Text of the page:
Hardy tree

The new cultivar produces a compact hardy tree, which starts producing a crop in year three, while providing kernel recoveries of between 42% and 50%. Most nuts are held singularly or in small clusters, and the percentage of whole kernel is towards the high range of industry varieties.

Nut fall pattern is around May to August, with a thin husk, and the kernel is uniform, attractive and slightly flattened.

The trees are compact with an open structure, small to medium sized, with limb structures that have a higher tolerance to severe wind. The trees are vigorous and hardy, but the high crop load does require appropriately high inputs.

Irrigation of MCT1 is recommended where rainfall is limited or unreliable.

Trial results

In determining the superiority of the MCT1, several Australian trials in 2011 evaluated its performance against three standard varieties: 741, 816 and A16. The trial included four replicated sites made up of six trees each.

The trials produced the following results:

  • At 3.5 years after planting, MCT1 averaged a yield of 3.0kg nut in shell (NIS) at 45% total kernel recovery (TKR).
  • At 4.5 years after planting MCT1 averaged a yield of 6.7kg NIS at 49% TKR.
  • At 5.5 years after planting MCT1 averaged a yield of 9.1kg NIS at 44% TKR.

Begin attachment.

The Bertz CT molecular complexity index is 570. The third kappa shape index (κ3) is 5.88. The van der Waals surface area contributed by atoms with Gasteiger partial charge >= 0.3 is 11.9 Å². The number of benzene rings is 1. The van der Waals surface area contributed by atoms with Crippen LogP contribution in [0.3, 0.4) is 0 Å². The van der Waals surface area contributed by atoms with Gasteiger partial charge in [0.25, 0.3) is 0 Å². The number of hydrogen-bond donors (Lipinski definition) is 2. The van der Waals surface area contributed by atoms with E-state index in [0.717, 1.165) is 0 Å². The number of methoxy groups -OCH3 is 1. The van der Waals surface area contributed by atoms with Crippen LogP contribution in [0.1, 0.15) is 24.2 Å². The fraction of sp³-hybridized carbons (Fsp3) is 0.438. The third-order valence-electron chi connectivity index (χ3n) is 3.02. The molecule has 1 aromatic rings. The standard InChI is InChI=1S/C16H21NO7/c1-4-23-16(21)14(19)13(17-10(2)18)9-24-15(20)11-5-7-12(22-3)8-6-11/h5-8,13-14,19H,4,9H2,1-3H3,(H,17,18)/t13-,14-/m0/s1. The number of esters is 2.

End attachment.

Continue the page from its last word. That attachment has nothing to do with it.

• At 5.5 years this is equivalent to an additional 1248kg of TKR per hectare or 2839kg NIS per hectare, if planted at a density of 312 trees per hectare, compared with the other trees.

This data, combined with precocity and consistently high yields, suggests that MCT1 will be able to produce an income of up to 40% a tree higher than current commercial varieties

What researchers did notice, however, is since all trials were planted in close proximity, it provided optimal cross pollination, and perhaps these results may not be replicated if the selection is grown in solid blocks, with only one other macadamia selection for pollination.

Additional trials have found the MCT1 has low self-compatibility and planting with other varieties is recommended to optimise pollination potential.

Existing MCT1 orchards with sustained high production are planted with 741, 816, A4, A16, A203 and M500 varieties. No evidence of poor set or cropping has been observed.

Additional trials lasting 25 years in both irrigated and non-irrigated orchards all seem to deliver the same promising results.

The 25-year average kernel recovery for non-irrigated trees in one trial was 43.8% TKR, with an unsound kernel recover (USKR) of 0.3%. First grade kernel averaged 98%.

Irrigated and non-irrigated trees have remained hardy and consistently produce large crops, ranking the MCT1 in the top three performing varieties out of 20 each year since it’s been in production.

While research remains ongoing, the MCT1 appears tolerant of husk spot and the tendency to Abnormal Vertical Growth (AVG).

It also responds well to the ripener, Ethephon.